Comment on FHFA Capital Re-proposal

Yesterday I submitted my comment on FHFA’s May 2020 Fannie and Freddie capital re-proposal to its web portal, here. The full text of this comment follows.


The re-proposed “Enterprise Regulatory Capital Framework” for Fannie Mae and Freddie Mac put out for comment by the Federal Housing Finance Agency on May 20, 2020 takes a problematic capital proposal made by the agency in June of 2018 and, instead of improving upon it, makes it inarguably worse.

It is apparent that FHFA began with the intention of requiring Fannie and Freddie’s credit guaranty businesses to operate with the same 4.0 percent minimum capital requirement the Basel bank standards impose on commercial banks for the single-family first mortgages they hold in portfolio. FHFA then turned to the risk-based standard, where it added enough new capital cushions and elements of conservatism to the June 2018 version to make it require close to the same percentage amount of capital as the new, much higher, minimum.

I will not speculate on why FHFA chose to require that Fannie and Freddie hold far more capital than necessary to cover the risks of the one business—guaranteeing the credit of residential mortgages—they now are permitted to do. My comment instead elaborates on three points. First, that basing the companies’ capital on historical credit loss data will lead to percentage requirements that are far lower than those being proposed by FHFA. Second, that FHFA’s arbitrarily high capital requirements will force Fannie and Freddie to charge guaranty fees that are notably out of line with explicit or implicit credit pricing elsewhere in the market. And third, that competition from the Federal Housing Administration and commercial banks will make it extremely difficult for Fannie and Freddie to raise guaranty fees to levels that will provide an attractive return to potential new investors in the companies on the amount of capital FHFA seems intent on requiring them to hold. I close with some observations on how FHFA could, if it wishes, revise the May 2020 proposal to make it more reasonable and workable for the company, its investors, and homebuyers.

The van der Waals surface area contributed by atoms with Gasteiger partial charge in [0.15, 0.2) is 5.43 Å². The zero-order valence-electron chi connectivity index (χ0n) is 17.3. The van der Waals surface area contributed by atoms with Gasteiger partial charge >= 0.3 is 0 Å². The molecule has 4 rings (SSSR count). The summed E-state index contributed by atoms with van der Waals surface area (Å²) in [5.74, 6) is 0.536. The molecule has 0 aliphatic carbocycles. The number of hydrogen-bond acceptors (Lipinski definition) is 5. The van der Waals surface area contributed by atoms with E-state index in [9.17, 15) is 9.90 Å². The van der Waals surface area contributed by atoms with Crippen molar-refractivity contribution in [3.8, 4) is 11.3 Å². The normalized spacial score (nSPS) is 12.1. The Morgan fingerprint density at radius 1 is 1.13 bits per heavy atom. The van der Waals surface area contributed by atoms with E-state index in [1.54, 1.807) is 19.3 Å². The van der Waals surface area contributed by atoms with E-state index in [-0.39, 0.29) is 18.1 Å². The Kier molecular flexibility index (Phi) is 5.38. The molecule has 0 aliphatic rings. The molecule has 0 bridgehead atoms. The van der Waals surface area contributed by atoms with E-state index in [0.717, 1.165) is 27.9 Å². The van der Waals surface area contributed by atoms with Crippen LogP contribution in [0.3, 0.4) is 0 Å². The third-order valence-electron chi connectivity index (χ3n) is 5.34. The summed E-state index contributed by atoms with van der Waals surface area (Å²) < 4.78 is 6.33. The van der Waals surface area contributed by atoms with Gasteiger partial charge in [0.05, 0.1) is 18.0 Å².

Fannie and Freddie’s capital must be based on data, not Basel risk weights

Prior to the 2008 financial crisis it was possible to argue that the Basel capital framework designed for international commercial banks also should be applied to Fannie and Freddie, since they competed directly with banks in the portfolio investment business. At December 31, 2007, commercial banks held $2.98 trillion of single- and multifamily mortgages and mortgage-backed securities (MBS) in portfolio, while Fannie and Freddie held a combined $1.45 trillion in single- and multifamily mortgages and MBS as portfolio investments, and earned the majority of their profits from this business. When Treasury put the companies into conservatorship, however, it required each to reduce its portfolio by 10 percent per year (later increased to 15 percent per year), to no more than $250 billion. They did that. At March 31, 2020, Fannie and Freddie’s combined portfolios totaled just $362 billion ($151 billion at Fannie and $211 billion at Freddie), or less than 3 percent of total single- and multifamily loans outstanding, and were being run as complements to their credit guaranty businesses. With Fannie and Freddie no longer investing in mortgages for profit, more than all of their former single- and multifamily loan and MBS holdings went to bank portfolios, which at March 31, 2020 totaled $4.62 trillion, for a 36 percent market share.

Today Fannie and Freddie have no business or activity in common with commercial banks. Banks are not in the credit guaranty business at all. Banks originate and service mortgages, which Fannie and Freddie do not do, and have never done. Banks also are deposit-based financial intermediaries, and in that capacity incur substantial liquidity risk (the threat of a “run on the bank”), interest rate risk (some long-duration assets are funded with short-term deposits and purchased funds), and credit risk on multiple asset types (with loss rates much higher than on single-family mortgages). Fannie and Freddie are not intermediaries, and do not have those risks. This absence of any business overlap removes all justification for applying banks’ Basel capital standards to Fannie and Freddie, particularly given the widely acknowledged weaknesses of the Basel framework.

Basel I was promulgated in the 1980s with the goal of creating a “level playing field” among large international commercial banks by bringing the capital standards of their regulators into closer conformity. Yet because banks have so many lines of business and risk types, the best any common bank regulatory standard can do is use broad and rough risk categories and percentages to arrive at a total capital level that seems adequate to cover all of a bank’s risks combined. Basel I attempted to do this with credit risk weights for five categories of assets (four for U.S. banks), applied to a base capital requirement of 8.00 percent.